FC Dallas will host the New England Revolution at Toyota Stadium on Saturday as each team enters the MLS regular season.
Start Time: 4:30 p.m. ET
TV Channel: Texas 21 (local markets), NBC Sports Boston (local markets)
Live Stream for In-Market Viewers: Hulu With Live TV has both Texas 21 and NBC Sports Boston for those who live in the local markets. More information can be found below.
Live Stream for Out-of-Market Viewers: ESPN+ has every out-of-market MLS game. More information can be found below.
Live Stream for Viewers in Canada: DAZN has every MLS game that isn’t broadcast on CTV, TSN, or TVAS. More information can be found below.
How to Watch FC Dallas vs New England Revolution Online
If the game is in your market
In addition to their extensive Netflix-like streaming library, Hulu now also offers a bundle of 50-plus live TV channels, including 21 Texas if you live in the FC Dallas markets and NBC Boston in the New England Revolution markets. ESPN, ESPN2, Fox and Fox Sports 1 are also included in the channel package.
You can sign up for “Hulu with Live TV” right here, and you can then watch a live stream of the game on your computer via the Hulu website, or on your phone (Android and iPhone supported), tablet, Roku, Apple TV, Amazon Fire TV, Chromecast, Xbox One, PlayStation 4, Nintendo Switch, Echo Show, or other streaming device via the Hulu app.
If you can’t watch live, “Hulu with Live TV” also comes with 50 hours of Cloud DVR storage (with the ability to upgrade to “Enhanced Cloud DVR,” which gives you 200 hours of DVR space and the ability to fast forward through commercials).
If the game is out of your market
This is the easiest and cheapest way to watch most MLS games this season: You can watch all out-of-market MLS games via ESPN+, the new digital streaming service from ESPN (no cable required) that has exclusive coverage of dozens of sports, all the 30-for-30 documentaries and other exclusives.
You can start a free seven-day trial of ESPN+ right here, and you can then watch a live stream of the game on your computer via ESPN.com, or on your phone (Android and iPhone compatible), tablet, Roku, Amazon Fire TV, Apple TV, Chromecast, PlayStation 4, Xbox One, or other compatible streaming device via the ESPN app.
If you live in the Dallas or New England markets, you can watch a replay of the game via ESPN+.
If you live in Canada
For viewers North of the border, you can watch every game that isn’t televised on CTV, TSN, or TVAS via DAZN, a digital streaming service with coverage of MLS, La Liga, Champions League, MLB, boxing and several other sports in Canada.
You can start a free one-month trial of DAZN right here, and you can then watch a live stream of the game on your computer via DAZN.com, or on your phone, tablet, smart TV, Roku, Xbox One, or other streaming device via the DAZN app.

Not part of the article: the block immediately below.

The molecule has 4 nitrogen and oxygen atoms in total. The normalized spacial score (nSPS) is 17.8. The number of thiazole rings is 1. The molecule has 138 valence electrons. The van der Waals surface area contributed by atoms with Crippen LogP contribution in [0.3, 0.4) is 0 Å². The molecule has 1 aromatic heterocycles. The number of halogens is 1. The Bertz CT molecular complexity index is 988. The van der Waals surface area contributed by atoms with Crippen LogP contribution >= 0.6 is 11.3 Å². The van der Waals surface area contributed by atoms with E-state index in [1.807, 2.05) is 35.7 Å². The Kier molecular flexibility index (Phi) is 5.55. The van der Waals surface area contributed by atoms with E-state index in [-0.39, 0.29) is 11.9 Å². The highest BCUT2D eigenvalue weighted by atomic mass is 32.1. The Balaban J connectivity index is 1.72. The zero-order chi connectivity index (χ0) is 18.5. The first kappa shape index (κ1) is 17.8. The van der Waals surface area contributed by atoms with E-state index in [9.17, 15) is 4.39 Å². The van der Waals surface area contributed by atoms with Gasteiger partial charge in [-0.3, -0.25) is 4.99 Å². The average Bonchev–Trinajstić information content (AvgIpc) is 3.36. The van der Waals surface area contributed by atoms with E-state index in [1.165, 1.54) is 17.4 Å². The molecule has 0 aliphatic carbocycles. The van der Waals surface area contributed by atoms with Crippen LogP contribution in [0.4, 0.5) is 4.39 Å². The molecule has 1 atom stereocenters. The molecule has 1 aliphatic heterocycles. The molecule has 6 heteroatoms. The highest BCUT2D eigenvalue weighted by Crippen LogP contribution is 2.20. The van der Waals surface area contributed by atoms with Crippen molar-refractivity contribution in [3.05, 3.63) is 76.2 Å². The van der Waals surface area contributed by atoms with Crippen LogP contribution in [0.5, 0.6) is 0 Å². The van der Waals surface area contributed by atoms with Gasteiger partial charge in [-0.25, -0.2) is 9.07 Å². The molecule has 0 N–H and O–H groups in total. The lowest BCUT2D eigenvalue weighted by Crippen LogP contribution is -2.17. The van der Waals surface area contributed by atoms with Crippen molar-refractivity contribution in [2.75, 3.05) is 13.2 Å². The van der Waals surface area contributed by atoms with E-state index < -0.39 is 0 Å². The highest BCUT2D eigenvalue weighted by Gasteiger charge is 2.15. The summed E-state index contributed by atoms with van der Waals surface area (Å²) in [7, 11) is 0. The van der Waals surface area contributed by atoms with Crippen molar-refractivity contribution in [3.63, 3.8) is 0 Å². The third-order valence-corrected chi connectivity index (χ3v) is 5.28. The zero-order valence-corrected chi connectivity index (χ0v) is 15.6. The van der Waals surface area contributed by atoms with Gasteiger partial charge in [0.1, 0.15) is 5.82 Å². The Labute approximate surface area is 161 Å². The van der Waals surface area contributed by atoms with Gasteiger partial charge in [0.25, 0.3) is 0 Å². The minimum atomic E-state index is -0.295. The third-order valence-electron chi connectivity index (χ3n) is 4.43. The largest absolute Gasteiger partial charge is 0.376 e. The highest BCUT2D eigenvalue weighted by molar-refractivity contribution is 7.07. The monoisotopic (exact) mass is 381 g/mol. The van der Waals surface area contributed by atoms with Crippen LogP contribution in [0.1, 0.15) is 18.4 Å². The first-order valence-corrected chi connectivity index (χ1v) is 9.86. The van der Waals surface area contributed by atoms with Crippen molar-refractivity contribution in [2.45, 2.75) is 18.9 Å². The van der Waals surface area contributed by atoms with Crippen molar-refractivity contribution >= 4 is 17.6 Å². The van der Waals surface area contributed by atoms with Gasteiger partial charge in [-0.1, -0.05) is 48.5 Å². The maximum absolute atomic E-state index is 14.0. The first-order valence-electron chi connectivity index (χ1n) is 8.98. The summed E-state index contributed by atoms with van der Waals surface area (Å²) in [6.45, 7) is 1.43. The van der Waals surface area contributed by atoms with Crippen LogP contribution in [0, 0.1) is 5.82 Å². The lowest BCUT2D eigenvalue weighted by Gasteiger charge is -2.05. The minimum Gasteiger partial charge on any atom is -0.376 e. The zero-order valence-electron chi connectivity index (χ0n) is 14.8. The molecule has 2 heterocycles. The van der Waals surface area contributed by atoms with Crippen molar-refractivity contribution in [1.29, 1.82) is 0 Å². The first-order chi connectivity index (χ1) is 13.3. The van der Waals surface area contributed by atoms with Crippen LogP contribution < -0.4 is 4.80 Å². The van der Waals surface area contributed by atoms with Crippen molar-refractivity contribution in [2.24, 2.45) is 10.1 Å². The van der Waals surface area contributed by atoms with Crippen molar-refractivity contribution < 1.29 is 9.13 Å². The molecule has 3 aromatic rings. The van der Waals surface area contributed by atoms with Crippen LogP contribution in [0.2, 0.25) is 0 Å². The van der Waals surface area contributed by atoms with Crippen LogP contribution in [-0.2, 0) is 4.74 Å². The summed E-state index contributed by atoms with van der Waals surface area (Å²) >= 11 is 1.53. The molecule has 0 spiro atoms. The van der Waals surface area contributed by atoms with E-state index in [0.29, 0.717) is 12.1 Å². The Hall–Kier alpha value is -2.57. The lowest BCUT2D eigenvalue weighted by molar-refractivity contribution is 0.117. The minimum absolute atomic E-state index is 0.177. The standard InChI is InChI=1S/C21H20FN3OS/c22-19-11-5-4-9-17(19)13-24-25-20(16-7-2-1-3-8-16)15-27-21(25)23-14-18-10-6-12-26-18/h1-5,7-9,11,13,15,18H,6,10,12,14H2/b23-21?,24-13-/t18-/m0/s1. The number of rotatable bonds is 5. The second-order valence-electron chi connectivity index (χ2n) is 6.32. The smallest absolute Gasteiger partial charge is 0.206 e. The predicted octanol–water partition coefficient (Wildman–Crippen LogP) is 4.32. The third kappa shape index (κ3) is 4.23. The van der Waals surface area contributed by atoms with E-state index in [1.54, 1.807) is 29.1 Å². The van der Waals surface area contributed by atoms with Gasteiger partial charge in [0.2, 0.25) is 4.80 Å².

FC Dallas vs New England Revolution Preview
The Revolution haven’t made the playoffs since 2015. Last year they finished eighth in the Eastern Conference with 41 points.
The team selected Michigan State captain DeJuan Jones with the 11th pick of the MLS SuperDraft in January. The 21-year-old midfielder scored 16 goals and tallied 14 assists in 75 appearances across four seasons with the Spartans.
“It’s one of those things where you dream your whole life to play professional soccer,” the Jones said, according to the Lansing State Journal. “For that to finally come to fruition, it was an amazing feeling. With my family, my parents, my sister, my niece and some extended family to all be there in that moment was better than I ever could’ve imagined it.”
The Revolution have been coached by former US men’s national team goalkeeper Brad Friedel since 2017.
FC Dallas finished in fourth place with 57 points in 2018. They fell in the knockout round of the playoffs to the No. 5 Portland Timbers, who went on to represent the Western Conference in the MLS Cup. Manager Oscar Pareja stepped down in November, signing with Tijuana of Liga MX.
FC Dallas tabbed Luchi Gonzalez, the club’s academy director since 2012, to be their new head coach.
“The priority is the ball, and the priority is time and space. There are going to be moments where as much as we want the ball, we’re going to struggle to get it or to keep it for consecutive moments,” Gonzalez said, according to The Dallas Morning News. “But we’re going to embrace that struggle and train so that we can weather that struggle and get into a moment where we can have our priorities in play — numbers and the ball, manipulating space and time to create opportunities around the opponents’ goal.”
The Miami native, whose father is from Peru, played in Europe, the MLS, and for Peruvian side Sporting Cristal, with whom he fulfilled his dream of playing in the Copa Libertadores.
“I watched a lot of TyC. I followed River. River was my team when I was young, but it was hard to not like Boca as well with the players they had at their time and the culture and their stadium, the Bombonera. I followed Argentine soccer when I was a young player,” Gonzalez said. “Boca and River were the two clubs I had with players that I idolized.
“The youth team I played for, Strike Force, we were all from Central or South American backgrounds, so we were big on chanting and singing. That was a big part of me. That was my upbringing.”
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